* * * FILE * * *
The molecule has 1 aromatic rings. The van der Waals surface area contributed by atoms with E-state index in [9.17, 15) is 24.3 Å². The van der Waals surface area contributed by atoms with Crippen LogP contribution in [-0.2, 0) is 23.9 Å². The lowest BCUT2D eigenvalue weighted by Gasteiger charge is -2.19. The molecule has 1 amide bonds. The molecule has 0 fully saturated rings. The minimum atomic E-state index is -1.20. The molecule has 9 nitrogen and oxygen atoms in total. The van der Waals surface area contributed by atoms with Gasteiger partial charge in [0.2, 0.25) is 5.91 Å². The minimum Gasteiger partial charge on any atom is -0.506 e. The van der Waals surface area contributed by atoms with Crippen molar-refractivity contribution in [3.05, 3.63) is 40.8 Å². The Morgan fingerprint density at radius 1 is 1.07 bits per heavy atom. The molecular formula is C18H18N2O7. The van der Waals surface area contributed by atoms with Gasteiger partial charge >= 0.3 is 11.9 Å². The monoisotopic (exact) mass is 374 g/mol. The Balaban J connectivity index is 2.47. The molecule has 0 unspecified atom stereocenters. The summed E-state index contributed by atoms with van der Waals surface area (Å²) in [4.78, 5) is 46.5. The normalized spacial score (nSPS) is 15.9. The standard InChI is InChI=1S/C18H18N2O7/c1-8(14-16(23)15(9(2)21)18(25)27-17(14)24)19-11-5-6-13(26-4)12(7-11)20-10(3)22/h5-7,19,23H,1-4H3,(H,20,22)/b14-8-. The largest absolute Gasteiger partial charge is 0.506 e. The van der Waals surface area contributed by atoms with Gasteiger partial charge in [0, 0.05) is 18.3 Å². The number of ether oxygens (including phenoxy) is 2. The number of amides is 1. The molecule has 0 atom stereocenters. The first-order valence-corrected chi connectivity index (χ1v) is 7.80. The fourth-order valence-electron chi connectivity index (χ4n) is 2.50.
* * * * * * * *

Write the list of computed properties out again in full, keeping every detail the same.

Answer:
The molecule has 1 aromatic rings. The van der Waals surface area contributed by atoms with E-state index in [9.17, 15) is 24.3 Å². The van der Waals surface area contributed by atoms with Crippen LogP contribution in [-0.2, 0) is 23.9 Å². The lowest BCUT2D eigenvalue weighted by Gasteiger charge is -2.19. The molecule has 1 amide bonds. The molecule has 0 fully saturated rings. The minimum atomic E-state index is -1.20. The molecule has 9 nitrogen and oxygen atoms in total. The van der Waals surface area contributed by atoms with Gasteiger partial charge in [0.2, 0.25) is 5.91 Å². The minimum Gasteiger partial charge on any atom is -0.506 e. The van der Waals surface area contributed by atoms with Crippen molar-refractivity contribution in [3.05, 3.63) is 40.8 Å². The Morgan fingerprint density at radius 1 is 1.07 bits per heavy atom. The molecular formula is C18H18N2O7. The van der Waals surface area contributed by atoms with Gasteiger partial charge >= 0.3 is 11.9 Å². The monoisotopic (exact) mass is 374 g/mol. The Balaban J connectivity index is 2.47. The molecule has 0 unspecified atom stereocenters. The summed E-state index contributed by atoms with van der Waals surface area (Å²) in [4.78, 5) is 46.5. The normalized spacial score (nSPS) is 15.9. The standard InChI is InChI=1S/C18H18N2O7/c1-8(14-16(23)15(9(2)21)18(25)27-17(14)24)19-11-5-6-13(26-4)12(7-11)20-10(3)22/h5-7,19,23H,1-4H3,(H,20,22)/b14-8-. The largest absolute Gasteiger partial charge is 0.506 e. The van der Waals surface area contributed by atoms with Gasteiger partial charge in [0, 0.05) is 18.3 Å². The number of ether oxygens (including phenoxy) is 2. The number of amides is 1. The molecule has 0 atom stereocenters. The first-order valence-corrected chi connectivity index (χ1v) is 7.80. The fourth-order valence-electron chi connectivity index (χ4n) is 2.50.